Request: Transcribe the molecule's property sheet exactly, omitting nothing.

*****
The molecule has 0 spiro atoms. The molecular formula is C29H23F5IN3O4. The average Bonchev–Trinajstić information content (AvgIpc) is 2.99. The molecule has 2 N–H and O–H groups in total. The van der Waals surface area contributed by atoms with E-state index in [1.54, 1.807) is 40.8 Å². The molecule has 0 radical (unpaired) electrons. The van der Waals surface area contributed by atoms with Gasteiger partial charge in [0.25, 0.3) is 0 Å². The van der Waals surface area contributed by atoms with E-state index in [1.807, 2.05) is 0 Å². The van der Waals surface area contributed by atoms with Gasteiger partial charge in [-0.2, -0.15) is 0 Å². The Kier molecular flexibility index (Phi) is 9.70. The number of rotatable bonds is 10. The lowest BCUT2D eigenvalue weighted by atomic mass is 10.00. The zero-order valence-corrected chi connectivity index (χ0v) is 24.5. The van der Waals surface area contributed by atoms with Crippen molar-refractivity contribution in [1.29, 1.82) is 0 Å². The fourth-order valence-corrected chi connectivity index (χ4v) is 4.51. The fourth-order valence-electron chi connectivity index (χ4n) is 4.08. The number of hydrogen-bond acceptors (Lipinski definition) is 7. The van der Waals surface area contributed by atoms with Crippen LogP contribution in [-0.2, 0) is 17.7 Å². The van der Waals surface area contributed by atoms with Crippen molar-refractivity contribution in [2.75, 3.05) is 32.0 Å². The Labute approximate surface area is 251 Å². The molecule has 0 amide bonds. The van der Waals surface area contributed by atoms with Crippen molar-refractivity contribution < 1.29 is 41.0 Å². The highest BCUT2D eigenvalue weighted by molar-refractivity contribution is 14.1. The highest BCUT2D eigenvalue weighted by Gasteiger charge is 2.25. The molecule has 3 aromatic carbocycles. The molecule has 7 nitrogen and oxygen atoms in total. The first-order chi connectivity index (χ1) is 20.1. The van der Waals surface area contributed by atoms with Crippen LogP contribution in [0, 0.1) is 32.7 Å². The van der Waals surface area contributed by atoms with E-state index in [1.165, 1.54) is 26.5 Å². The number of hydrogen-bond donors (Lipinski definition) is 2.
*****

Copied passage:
The molecule has 0 spiro atoms. The molecular formula is C29H23F5IN3O4. The average Bonchev–Trinajstić information content (AvgIpc) is 2.99. The molecule has 2 N–H and O–H groups in total. The van der Waals surface area contributed by atoms with E-state index in [1.54, 1.807) is 40.8 Å². The molecule has 0 radical (unpaired) electrons. The van der Waals surface area contributed by atoms with Gasteiger partial charge in [0.25, 0.3) is 0 Å². The van der Waals surface area contributed by atoms with E-state index in [1.807, 2.05) is 0 Å². The van der Waals surface area contributed by atoms with Gasteiger partial charge in [-0.2, -0.15) is 0 Å². The Kier molecular flexibility index (Phi) is 9.70. The number of rotatable bonds is 10. The lowest BCUT2D eigenvalue weighted by atomic mass is 10.00. The zero-order valence-corrected chi connectivity index (χ0v) is 24.5. The van der Waals surface area contributed by atoms with Crippen molar-refractivity contribution in [1.29, 1.82) is 0 Å². The fourth-order valence-corrected chi connectivity index (χ4v) is 4.51. The fourth-order valence-electron chi connectivity index (χ4n) is 4.08. The number of hydrogen-bond acceptors (Lipinski definition) is 7. The van der Waals surface area contributed by atoms with Crippen LogP contribution in [-0.2, 0) is 17.7 Å². The van der Waals surface area contributed by atoms with Crippen molar-refractivity contribution in [2.75, 3.05) is 32.0 Å². The Labute approximate surface area is 251 Å². The molecule has 0 amide bonds. The van der Waals surface area contributed by atoms with Crippen molar-refractivity contribution < 1.29 is 41.0 Å². The highest BCUT2D eigenvalue weighted by molar-refractivity contribution is 14.1. The highest BCUT2D eigenvalue weighted by Gasteiger charge is 2.25. The molecule has 3 aromatic carbocycles. The molecule has 7 nitrogen and oxygen atoms in total. The first-order chi connectivity index (χ1) is 20.1. The van der Waals surface area contributed by atoms with Crippen LogP contribution in [0, 0.1) is 32.7 Å². The van der Waals surface area contributed by atoms with E-state index in [1.165, 1.54) is 26.5 Å². The number of hydrogen-bond donors (Lipinski definition) is 2.